Laurinburg, NC – Dec. 2021
Like a lot of rural communities in North Carolina, Laurinburg is looking to build its economy by leveraging the resources available to it.
In this case, one of those resources is the creation of an interstate corridor that begins in North Carolina’s southern-most counties before turning north to Winston-Salem, and then Mt. Airy and then exits the state into Virginia – Interstate 74. Designated in 2013, the interstate construction has occurred in phases, but for Laurinburg, the effects are now being seen, even as the COVID-19 pandemic disrupted some of the progress.
“We see this as an opportunity to enhance our retail business footprint and then to build off of that to create wider economic growth,” said Charles Nichols III, Laurinburg’s City Manager.
Over the past three years, despite the negative effects of the pandemic on job growth across the state and the country, Laurinburg has seen eight retail establishments begin operation creating 124 jobs and generating nearly $12 million in annual sales.
Meanwhile, data compiled at the state level shows a lot of potential business activity in Laurinburg and surrounding Scotland County.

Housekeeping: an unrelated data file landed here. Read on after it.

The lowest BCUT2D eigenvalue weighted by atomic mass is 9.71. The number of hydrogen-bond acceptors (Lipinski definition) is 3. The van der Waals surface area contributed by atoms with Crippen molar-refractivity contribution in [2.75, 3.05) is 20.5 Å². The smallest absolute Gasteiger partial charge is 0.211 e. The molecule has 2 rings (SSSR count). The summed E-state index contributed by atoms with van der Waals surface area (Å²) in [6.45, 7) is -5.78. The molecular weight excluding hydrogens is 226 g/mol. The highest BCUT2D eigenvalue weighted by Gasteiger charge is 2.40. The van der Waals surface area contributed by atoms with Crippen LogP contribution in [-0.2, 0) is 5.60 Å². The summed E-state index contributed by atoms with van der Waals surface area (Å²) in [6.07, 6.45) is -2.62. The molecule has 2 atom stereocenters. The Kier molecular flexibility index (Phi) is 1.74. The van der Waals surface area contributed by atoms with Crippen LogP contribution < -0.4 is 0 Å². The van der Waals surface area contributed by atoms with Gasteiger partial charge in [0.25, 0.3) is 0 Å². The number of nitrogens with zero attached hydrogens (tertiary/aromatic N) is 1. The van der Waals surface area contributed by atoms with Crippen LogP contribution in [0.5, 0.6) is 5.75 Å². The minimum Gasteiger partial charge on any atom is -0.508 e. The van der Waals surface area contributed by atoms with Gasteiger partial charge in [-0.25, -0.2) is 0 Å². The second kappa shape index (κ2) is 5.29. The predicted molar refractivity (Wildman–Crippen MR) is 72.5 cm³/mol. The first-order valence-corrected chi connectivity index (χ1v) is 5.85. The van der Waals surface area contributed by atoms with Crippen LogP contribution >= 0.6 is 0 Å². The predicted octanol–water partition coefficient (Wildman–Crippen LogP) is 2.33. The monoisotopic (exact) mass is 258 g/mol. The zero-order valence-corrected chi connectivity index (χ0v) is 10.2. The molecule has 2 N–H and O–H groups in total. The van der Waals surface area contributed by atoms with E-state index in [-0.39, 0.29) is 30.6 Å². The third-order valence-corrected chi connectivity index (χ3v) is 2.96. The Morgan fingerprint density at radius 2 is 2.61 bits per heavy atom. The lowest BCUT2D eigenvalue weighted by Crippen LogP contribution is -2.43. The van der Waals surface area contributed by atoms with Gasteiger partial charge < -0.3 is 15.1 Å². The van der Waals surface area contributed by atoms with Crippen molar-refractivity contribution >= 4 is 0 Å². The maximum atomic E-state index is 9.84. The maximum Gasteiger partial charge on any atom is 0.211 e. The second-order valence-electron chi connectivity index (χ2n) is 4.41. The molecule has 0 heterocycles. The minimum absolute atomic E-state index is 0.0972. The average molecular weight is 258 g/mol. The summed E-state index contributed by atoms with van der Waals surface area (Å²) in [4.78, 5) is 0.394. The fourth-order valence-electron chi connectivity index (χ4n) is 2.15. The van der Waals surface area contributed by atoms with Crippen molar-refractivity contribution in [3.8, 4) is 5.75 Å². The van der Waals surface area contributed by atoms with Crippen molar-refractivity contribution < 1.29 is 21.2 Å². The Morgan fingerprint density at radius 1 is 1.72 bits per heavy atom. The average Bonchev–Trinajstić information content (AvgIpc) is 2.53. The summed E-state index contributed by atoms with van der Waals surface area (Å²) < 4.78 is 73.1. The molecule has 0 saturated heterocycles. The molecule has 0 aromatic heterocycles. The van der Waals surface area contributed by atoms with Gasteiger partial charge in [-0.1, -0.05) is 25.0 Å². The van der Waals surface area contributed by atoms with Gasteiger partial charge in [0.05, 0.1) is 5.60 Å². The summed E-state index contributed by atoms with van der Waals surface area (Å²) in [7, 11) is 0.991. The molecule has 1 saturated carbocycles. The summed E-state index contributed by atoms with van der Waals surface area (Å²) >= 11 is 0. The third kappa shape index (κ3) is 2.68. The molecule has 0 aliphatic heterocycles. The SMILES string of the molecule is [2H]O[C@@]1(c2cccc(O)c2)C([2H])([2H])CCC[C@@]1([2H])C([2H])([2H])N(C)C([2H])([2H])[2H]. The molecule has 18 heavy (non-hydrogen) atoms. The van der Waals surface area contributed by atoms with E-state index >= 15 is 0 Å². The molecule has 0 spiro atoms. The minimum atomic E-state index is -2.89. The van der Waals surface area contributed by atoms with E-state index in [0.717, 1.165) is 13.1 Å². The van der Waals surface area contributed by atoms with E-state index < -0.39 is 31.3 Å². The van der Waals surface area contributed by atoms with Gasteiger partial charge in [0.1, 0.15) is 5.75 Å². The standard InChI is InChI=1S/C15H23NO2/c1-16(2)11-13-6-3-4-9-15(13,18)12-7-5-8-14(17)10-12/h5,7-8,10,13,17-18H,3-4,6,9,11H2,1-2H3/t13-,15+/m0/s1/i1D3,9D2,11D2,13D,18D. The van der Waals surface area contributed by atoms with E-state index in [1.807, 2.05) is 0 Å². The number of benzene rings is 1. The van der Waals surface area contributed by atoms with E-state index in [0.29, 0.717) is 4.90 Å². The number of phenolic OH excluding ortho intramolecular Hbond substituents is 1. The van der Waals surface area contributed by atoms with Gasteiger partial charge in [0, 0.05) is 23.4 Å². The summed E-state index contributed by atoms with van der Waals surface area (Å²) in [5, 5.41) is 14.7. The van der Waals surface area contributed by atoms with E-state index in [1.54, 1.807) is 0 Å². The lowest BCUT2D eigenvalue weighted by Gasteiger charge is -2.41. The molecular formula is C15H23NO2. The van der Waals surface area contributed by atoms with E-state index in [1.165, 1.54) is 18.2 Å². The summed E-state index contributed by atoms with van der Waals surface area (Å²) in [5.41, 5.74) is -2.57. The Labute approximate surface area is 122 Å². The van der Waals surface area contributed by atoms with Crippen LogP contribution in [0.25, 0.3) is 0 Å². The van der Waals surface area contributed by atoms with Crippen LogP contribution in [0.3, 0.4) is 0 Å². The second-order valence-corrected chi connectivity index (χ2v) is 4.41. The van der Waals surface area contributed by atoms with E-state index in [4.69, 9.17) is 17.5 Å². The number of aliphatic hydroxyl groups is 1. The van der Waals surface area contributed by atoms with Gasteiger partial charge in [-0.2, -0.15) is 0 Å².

One response to the pandemic has been more people forming their own business. Statewide, nearly 127,000 new businesses filed with the N.C. secretary of state’s Business Registration Division in 2020. That represents a 27% increase over 2019. And Scotland County saw the most growth out of all counties, with 252 new business filings.
Obviously, it is too soon to know the true impact of those filings and what type of economic growth and job opportunities they represent. It is, though, another positive sign for a community – like many in rural North Carolina – looking to redefine its economy after seeing manufacturing job losses in early decades.
The establishment of the Scotland County Campus of RCC, a small business innovation center created through partnership of Laurinburg, Scotland County and Richmond Community College, plants more seeds for small business growth and offers workforce and economic development classes. The campus recently received full campus designation by the State Board of Community Colleges which has made education and career training more accessible for the people of this community.